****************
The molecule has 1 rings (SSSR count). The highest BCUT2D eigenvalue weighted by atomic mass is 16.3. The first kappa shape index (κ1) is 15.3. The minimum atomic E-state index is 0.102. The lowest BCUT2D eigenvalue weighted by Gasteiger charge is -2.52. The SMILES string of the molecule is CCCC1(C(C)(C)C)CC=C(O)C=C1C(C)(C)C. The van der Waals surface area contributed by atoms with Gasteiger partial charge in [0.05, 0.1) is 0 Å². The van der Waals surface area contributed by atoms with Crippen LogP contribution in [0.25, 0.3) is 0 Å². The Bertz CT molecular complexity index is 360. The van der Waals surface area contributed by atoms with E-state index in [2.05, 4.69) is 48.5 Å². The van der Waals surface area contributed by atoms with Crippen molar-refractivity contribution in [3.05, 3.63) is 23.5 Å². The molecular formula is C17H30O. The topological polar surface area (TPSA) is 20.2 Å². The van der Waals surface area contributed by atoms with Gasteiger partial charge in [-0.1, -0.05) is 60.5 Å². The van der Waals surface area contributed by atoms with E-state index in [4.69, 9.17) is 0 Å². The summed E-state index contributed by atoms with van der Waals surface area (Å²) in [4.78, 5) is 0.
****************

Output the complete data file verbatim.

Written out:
The molecule has 1 rings (SSSR count). The highest BCUT2D eigenvalue weighted by atomic mass is 16.3. The first kappa shape index (κ1) is 15.3. The minimum atomic E-state index is 0.102. The lowest BCUT2D eigenvalue weighted by Gasteiger charge is -2.52. The SMILES string of the molecule is CCCC1(C(C)(C)C)CC=C(O)C=C1C(C)(C)C. The van der Waals surface area contributed by atoms with Gasteiger partial charge in [0.05, 0.1) is 0 Å². The van der Waals surface area contributed by atoms with Crippen LogP contribution in [0.25, 0.3) is 0 Å². The Bertz CT molecular complexity index is 360. The van der Waals surface area contributed by atoms with E-state index in [2.05, 4.69) is 48.5 Å². The van der Waals surface area contributed by atoms with Crippen molar-refractivity contribution in [3.05, 3.63) is 23.5 Å². The molecular formula is C17H30O. The topological polar surface area (TPSA) is 20.2 Å². The van der Waals surface area contributed by atoms with Gasteiger partial charge in [-0.1, -0.05) is 60.5 Å². The van der Waals surface area contributed by atoms with E-state index in [4.69, 9.17) is 0 Å². The summed E-state index contributed by atoms with van der Waals surface area (Å²) in [4.78, 5) is 0.